The perversion continued when you heard some sukilo-mukilos implying that those who defied the banda were, if not vigilantes planted by the government, at the very least foolish people provoking the cadre. To get to the point where you defend the right to enforce bandas speaks of a warped morality that can only be the result of wallowing in the paradox of liberal arts lefty sympathies, guilt at being part of Kathmandu's elite, and the inability to actually do anything to change things. Ergo, self-flagellation.

So what if people chanted against Dahal? If the Maoist chairman can threaten specific segments of society on a regular basis (never mind promising massacres that would have him swimming in blood), then in the interests of peace, the rest of us go to great pains to avoid offending him and his cadre. To listen to some self-flagellators in Kathmandu, you'd think the YCL deserved a medal for not beating to a pulp, on occasion, those who dared to (for the most part non-violently) defy them. And since everyone self-censored and even 'volunteered' donations, you'd think extortion didn't take place. Think again.

Everyone knows one-sided broadsides are more exciting, but do they really open up new perspectives or ultimately undermine themselves? It's possible (and permissible) to be anti-Maoist and pro-people. Go figure that out, dichotomists of the world.

READ ALSO:
Running on empty
The Buddha's message, Publisher's note
Don't kill the CA, Gagan Thapa
The PLA speaks, Ekal Silwal
Online incline, CK Lal
War games, Prashant Jha



1. Chemjong
Excellent and timely article. I could not agree more.

2. jange
The Maoists have been badly betrayed by the Nepali political parties and the media.

The Maoist violence was OK and lauded until they achieved their political aims.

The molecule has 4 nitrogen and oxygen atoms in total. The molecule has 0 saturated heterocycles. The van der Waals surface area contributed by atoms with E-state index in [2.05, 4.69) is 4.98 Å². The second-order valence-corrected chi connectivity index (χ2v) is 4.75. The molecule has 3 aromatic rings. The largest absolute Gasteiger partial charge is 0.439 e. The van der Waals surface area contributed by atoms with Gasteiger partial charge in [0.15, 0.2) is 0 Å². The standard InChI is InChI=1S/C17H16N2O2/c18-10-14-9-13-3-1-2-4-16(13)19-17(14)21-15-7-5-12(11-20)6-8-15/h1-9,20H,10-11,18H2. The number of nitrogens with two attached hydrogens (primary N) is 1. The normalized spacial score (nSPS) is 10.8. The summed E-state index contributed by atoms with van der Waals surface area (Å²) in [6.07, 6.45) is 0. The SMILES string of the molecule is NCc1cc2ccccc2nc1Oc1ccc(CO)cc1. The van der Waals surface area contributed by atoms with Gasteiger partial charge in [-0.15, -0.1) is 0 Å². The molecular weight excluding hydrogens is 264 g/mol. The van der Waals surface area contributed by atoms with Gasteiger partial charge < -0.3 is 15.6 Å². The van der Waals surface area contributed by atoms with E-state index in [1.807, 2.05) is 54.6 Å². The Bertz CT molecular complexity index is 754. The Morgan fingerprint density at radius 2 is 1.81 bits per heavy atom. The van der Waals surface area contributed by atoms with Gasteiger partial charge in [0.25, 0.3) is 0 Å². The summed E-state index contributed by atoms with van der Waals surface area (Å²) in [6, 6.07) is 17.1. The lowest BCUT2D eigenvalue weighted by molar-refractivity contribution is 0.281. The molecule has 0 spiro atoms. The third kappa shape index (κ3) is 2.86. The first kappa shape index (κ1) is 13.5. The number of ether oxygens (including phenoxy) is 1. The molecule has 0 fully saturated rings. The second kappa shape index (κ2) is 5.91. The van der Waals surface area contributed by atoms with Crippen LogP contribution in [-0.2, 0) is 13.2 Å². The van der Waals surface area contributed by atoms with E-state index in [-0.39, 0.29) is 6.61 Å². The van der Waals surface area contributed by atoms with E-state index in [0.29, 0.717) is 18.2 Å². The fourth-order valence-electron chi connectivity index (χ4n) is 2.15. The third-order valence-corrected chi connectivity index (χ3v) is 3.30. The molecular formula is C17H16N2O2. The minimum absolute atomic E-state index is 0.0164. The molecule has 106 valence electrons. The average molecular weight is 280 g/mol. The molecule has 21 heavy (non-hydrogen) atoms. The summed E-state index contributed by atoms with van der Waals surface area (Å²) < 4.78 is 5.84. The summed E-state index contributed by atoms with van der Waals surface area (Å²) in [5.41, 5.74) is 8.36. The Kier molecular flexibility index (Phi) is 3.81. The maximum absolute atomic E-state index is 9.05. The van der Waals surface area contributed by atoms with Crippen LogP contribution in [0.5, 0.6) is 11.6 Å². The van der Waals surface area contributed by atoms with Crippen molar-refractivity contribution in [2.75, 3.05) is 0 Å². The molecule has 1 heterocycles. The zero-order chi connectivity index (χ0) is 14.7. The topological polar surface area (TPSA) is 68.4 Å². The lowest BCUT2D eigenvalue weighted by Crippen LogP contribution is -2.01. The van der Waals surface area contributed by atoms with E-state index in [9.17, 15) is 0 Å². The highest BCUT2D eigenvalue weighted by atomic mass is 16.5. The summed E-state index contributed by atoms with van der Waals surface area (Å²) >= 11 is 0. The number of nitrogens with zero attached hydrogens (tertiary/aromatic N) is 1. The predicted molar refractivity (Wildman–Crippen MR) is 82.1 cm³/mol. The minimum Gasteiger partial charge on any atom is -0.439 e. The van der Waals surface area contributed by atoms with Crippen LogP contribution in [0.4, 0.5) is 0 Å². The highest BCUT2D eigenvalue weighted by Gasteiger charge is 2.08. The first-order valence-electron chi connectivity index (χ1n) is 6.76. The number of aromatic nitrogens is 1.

Now that the Maoists want to continue to use violence to achieve Maoists' political aims they all say "No, violence not good" .


3. Poudyal

Like this piece a lot. well done!



4. Arthur
There is one good thing about this article - the link to Shradha Ghale's 'All too predictable'. I strongly recommend clicking that link and comparing the original article to this pathetic reply.

One problem with the original article though. It ends on a pessimistic note as though people like Rabin Thapa really are more consequential than the poor people determined to change Nepal.

Rabin Thapa's whining defensive tone confirms that they are no more consequential than MKN.



5. commentator

"Everyone knows one-sided broadsides are more exciting, but do they really open up new perspectives or ultimately undermine themselves"

is he talking about himself? because his article certainly does not open up any new perspective.

Yes the best thing about this article was the link to the original article. For which I have to thank him



6. Reb
Finally, one of the colum-NT'ists seems to have gotten it together and laid it out as it is. Thumbs up!


7. May
Bravo, Rabi keep it up. Yes, it is possible to be anti-Maoist and pro-people because the Maoists have shown that they are anti-people. They were the responsible for the death of 16,000 Nepali, nearly all of them poor andmarginalized.


8. jange
It should be merely laughable when Maoist leader Dinanath Sharma claims his right to (violently) enforce peaceful protests is infringed upon.

But that is precisely the point. Dinanath Sharma's view is entirely logical.

If it was OK to use Maoist volence to get the CA then why is it unacceptable to use it for other political objectives?


9. anish
Maoist violence did not get us CA. That might have played a small role but it was popular support for peace and democracy that got us CA. But it doesn't matter anymore because CA has lost it's functionality. Maoists had a chance to redeem their violence and they blew it.


10. jange
# 9

If there was no Maoist violence there would have been no popular support for peace that ended up with the CA.

Hence Maoist violence got us the CA.


11. me mailo
This comment has been removed by the moderator.

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638
(11 JAN 2013 - 17 JAN 2013)